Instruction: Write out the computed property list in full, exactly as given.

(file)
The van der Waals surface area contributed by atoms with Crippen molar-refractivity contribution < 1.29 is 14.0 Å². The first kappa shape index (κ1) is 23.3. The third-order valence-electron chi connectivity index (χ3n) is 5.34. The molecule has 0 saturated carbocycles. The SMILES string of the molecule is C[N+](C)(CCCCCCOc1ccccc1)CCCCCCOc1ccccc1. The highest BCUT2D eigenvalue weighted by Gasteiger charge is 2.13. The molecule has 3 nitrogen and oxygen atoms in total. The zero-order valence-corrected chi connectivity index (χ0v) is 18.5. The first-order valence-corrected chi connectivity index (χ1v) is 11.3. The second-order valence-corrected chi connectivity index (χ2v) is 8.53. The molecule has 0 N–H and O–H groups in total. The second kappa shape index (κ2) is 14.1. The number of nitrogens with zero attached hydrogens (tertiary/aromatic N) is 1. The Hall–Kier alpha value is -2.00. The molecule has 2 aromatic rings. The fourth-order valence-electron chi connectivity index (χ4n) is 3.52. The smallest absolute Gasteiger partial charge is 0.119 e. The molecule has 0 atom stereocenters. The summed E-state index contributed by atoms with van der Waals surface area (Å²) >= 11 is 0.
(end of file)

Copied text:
The van der Waals surface area contributed by atoms with Crippen molar-refractivity contribution < 1.29 is 14.0 Å². The first kappa shape index (κ1) is 23.3. The third-order valence-electron chi connectivity index (χ3n) is 5.34. The molecule has 0 saturated carbocycles. The SMILES string of the molecule is C[N+](C)(CCCCCCOc1ccccc1)CCCCCCOc1ccccc1. The highest BCUT2D eigenvalue weighted by Gasteiger charge is 2.13. The molecule has 3 nitrogen and oxygen atoms in total. The zero-order valence-corrected chi connectivity index (χ0v) is 18.5. The first-order valence-corrected chi connectivity index (χ1v) is 11.3. The second-order valence-corrected chi connectivity index (χ2v) is 8.53. The molecule has 0 N–H and O–H groups in total. The second kappa shape index (κ2) is 14.1. The number of nitrogens with zero attached hydrogens (tertiary/aromatic N) is 1. The Hall–Kier alpha value is -2.00. The molecule has 2 aromatic rings. The fourth-order valence-electron chi connectivity index (χ4n) is 3.52. The smallest absolute Gasteiger partial charge is 0.119 e. The molecule has 0 atom stereocenters. The summed E-state index contributed by atoms with van der Waals surface area (Å²) >= 11 is 0.